Grounded by Scarborough, Privileged by Vaughan: Learning to Adapt
Written by Meenusha Satkunanathan
Behind a bearded visage stands a five-foot, 10-inch man who has lived his entire life in the Greater Toronto Area. Brad is a 28-year-old Sri Lankan-born Canadian. His darker complexion gives away his ethnic background at a first glance. At the same time, his tone, language, and style of speaking show that he is no different from the typical Torontonian.
Growing up, Brad has been someone who I have always looked up to. I admired his independence, courage, and compassion. Yet, his understanding of the world and life was completely different from mine and we shared very little in common. Although he and I come from two different provinces in the same country, it is almost as if we come from two very opposite worlds: there was always something that I had never understood about him. There was a part of him that was unknown and it baffled my mind. I had always thought that there was something deeper to him than I could see.
Brad spent his entire childhood in Scarborough where he was born and raised. Though Scarborough was filled with violence and disorder, he developed a sense of community and belonging amongst the diverse groups of individuals who lived in his neighbourhood. Scarborough was everything that he knew: it was where he made friends and created childhood memories to last him a lifetime. However, at the age of twelve, things took a drastic turn in Brad’s life. His parents decided to move to the suburbs where he and his siblings could continue growing in a safe neighbourhood –Vaughan.
Living in Vaughan was different for Brad. The appearance of the neighbourhood itself was different. The trees were so young and the houses were very similar. Even though there was a sense of community in Vaughan, it was not the same sense of community that he had experienced in Scarborough. In Scarborough, the community was created through the interactions that people had with one another. It was built of the everyday people that lived there. In Vaughan, the sense of community existed physically. It was the “cookie cutter” houses and the physical location that created a community.
Much to my dismay, it was after his move to Vaughan that he began to support his family: Brad began delivering newspapers from the age of twelve. Like many immigrant families, he and his family worked hard to maintain the new life that they had adopted. When I had asked about the work that he did to support his family, he answered it so naturally as if it was something that every twelve-year-old child would do –“It was tough in the beginning because you are spending more money. A house costs more money, but both my parents worked. We made ends meet and I worked small part time jobs like I used to do the newspaper. I did the newspapers for a long time actually to make extra cash.” To me, this depicted his selflessness. Scarborough may have shaped him, but it was from his move to Vaughan that he developed the sense of responsibility and independence that he has today.
This was not the only change that Brad went through from his move. He went from having many friends to not knowing anyone in this new neighbourhood. Of course, this caused him to miss his previous neighbourhood as any twelve-year-old would – “I wanted to move back because all of my friends were gone.” However, Brad was not completely alone. His extended family had also moved to a house in Vaughan.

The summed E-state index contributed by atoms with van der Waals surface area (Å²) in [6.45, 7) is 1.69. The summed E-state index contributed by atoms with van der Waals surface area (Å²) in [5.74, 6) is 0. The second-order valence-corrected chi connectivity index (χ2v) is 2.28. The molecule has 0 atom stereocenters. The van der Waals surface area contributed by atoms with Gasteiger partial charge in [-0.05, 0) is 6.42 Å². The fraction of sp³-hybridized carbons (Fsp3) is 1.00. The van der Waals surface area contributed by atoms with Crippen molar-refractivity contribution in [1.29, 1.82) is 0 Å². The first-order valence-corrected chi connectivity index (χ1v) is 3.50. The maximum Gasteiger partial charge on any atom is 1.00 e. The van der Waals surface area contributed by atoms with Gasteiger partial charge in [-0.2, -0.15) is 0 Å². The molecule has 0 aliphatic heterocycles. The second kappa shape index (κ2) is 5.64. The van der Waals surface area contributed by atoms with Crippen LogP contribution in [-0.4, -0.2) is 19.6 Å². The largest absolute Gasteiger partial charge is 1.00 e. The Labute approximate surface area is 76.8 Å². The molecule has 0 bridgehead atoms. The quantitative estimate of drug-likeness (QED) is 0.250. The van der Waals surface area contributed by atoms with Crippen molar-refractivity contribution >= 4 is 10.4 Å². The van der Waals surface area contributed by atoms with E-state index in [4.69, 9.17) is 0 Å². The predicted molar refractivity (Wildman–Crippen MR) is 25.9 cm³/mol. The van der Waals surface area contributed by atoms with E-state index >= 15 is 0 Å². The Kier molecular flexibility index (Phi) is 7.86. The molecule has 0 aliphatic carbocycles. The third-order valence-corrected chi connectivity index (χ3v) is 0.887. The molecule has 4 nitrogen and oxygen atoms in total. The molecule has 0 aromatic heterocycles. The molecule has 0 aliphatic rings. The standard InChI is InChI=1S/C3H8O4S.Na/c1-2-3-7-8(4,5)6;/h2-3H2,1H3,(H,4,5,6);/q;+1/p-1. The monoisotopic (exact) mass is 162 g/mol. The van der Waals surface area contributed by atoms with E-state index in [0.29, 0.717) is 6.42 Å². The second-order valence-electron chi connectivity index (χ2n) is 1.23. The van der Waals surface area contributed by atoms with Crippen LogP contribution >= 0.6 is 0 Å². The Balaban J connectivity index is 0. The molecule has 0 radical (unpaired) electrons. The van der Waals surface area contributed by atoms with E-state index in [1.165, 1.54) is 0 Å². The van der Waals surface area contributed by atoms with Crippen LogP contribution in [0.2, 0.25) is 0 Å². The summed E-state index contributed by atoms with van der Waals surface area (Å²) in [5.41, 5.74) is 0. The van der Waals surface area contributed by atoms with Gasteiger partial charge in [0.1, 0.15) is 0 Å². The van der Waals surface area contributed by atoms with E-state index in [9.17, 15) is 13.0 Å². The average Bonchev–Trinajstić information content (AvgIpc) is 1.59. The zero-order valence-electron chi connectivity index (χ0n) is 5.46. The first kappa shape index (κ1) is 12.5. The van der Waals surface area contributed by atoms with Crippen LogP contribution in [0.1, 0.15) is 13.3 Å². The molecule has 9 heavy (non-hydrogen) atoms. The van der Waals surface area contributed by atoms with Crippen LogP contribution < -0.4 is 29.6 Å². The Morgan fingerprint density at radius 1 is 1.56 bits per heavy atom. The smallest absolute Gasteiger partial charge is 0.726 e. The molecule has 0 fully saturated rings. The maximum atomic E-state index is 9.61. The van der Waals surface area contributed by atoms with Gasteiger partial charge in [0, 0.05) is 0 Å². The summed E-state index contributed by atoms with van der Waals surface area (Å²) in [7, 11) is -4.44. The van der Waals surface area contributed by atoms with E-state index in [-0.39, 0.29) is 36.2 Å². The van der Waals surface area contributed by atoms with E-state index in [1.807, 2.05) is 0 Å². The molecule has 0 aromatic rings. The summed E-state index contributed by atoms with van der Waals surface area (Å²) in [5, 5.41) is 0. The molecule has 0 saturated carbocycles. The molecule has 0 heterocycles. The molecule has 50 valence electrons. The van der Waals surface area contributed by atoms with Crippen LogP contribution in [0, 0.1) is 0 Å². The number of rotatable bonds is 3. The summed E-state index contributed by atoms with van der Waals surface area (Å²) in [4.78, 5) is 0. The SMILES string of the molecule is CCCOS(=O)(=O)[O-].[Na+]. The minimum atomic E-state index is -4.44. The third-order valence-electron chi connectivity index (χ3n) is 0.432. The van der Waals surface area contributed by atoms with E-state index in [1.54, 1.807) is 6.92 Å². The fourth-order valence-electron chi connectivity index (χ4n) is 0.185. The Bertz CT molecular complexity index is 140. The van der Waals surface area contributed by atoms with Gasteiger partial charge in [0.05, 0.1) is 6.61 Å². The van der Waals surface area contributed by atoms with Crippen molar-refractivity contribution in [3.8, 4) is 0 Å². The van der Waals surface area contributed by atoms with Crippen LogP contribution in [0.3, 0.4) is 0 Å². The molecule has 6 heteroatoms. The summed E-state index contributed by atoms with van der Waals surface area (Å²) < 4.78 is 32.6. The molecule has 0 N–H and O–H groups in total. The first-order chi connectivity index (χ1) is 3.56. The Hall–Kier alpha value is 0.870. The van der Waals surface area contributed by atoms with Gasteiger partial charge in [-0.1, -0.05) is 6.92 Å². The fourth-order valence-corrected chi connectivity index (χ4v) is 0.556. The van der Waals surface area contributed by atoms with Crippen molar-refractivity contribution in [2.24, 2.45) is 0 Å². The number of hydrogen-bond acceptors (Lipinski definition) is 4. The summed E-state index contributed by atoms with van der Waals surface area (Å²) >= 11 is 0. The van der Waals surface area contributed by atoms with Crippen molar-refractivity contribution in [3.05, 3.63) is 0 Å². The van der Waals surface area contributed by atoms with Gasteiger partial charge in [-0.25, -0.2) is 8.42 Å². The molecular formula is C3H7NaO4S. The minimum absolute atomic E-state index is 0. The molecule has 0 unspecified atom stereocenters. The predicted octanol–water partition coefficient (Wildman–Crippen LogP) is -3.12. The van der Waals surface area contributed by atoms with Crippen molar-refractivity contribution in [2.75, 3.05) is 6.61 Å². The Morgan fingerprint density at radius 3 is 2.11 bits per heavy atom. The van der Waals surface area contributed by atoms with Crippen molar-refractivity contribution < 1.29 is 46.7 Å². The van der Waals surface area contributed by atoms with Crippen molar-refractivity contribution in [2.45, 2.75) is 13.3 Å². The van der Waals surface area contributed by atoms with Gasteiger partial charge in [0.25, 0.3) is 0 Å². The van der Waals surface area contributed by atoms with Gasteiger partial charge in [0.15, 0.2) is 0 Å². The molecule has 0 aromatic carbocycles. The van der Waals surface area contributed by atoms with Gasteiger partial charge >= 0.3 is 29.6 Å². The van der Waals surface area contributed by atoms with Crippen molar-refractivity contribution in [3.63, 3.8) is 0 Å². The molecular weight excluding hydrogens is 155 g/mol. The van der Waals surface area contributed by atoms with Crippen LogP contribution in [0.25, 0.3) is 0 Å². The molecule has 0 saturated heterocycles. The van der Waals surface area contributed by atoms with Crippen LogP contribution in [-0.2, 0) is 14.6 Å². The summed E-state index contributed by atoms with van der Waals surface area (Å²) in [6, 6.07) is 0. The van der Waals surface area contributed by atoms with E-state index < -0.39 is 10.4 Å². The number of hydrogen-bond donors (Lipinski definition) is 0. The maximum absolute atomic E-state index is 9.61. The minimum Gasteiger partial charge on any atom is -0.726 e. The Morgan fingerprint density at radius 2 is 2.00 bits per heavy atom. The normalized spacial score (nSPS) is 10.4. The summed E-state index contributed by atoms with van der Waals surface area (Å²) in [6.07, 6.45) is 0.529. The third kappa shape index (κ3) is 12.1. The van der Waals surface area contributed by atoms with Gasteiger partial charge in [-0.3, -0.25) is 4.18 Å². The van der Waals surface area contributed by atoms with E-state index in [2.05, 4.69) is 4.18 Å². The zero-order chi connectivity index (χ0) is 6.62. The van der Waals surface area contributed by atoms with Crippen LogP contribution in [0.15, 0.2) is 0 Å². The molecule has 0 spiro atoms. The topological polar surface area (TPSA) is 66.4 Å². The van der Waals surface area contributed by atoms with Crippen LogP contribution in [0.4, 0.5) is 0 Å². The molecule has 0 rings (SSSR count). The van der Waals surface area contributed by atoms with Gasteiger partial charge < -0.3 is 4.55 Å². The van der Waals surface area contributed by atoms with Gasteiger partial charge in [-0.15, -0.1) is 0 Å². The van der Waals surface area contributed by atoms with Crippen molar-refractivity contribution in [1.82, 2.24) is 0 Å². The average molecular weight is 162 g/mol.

The fact that he is a family-oriented man is surely no news to me, but how he became one was something that I had never bothered to give much thought to before. Based on the way he described his transition from Scarborough to Vaughan, it seems that because he did not know anyone or have any friends in his new neighbourhood, he had built strong relationships with his cousins and family members. This can be part of the reason why he is so family-oriented today.
The relatively superior details that Brad shared about Scarborough reveal that it has certainly left a strong impact on him. I was able to see that he had a deep sense of attachment to Scarborough through the change in his tone when he spoke of Scarborough in comparison to Vaughan: he appeared to be more passionate about Scarborough. The way he speaks of the neighbourhood and the manner through which he identifies with it leads me to believe that he sees Scarborough as the place from which he originates – “But what parts of me are from Vaughan, I would say I don’t know. I don’t know.”
Unlike myself, Brad has always been someone who is well grounded. This is especially apparent in the way he speaks, gestures, dresses and presents himself. He has never been someone to judge another person or feel a sense of superiority to those who may not be as privileged as he is. Perhaps this is because Scarborough is the place that grounds him. I think that because he grew up alongside many hardworking people and saw his family earn their way out, he does not feel entitled to the more privileged lifestyle he lived during the latter years of his life – “A lot of people I grew up with in Scarborough went through hard times and experienced a lot of violence and hard times.”
I believe that because he was able to experience these two distinct ways of living through his neighbourhood change, he has become someone who is better approachable for people from all kinds of backgrounds like myself. Maybe the reason why he and I are so dissimilar is because the environments from which we come from and the experiences that we have had are so different. I can be certain that at age twelve, thinking about supporting my family was the last thing on my mind. I was right: there is certainly more depth to him than what I had known.
Meenusha Satkunanathan was born and raised in Montreal, QC. She is a third year student at the University of Toronto Mississauga completing a double major in Criminology and Sociology.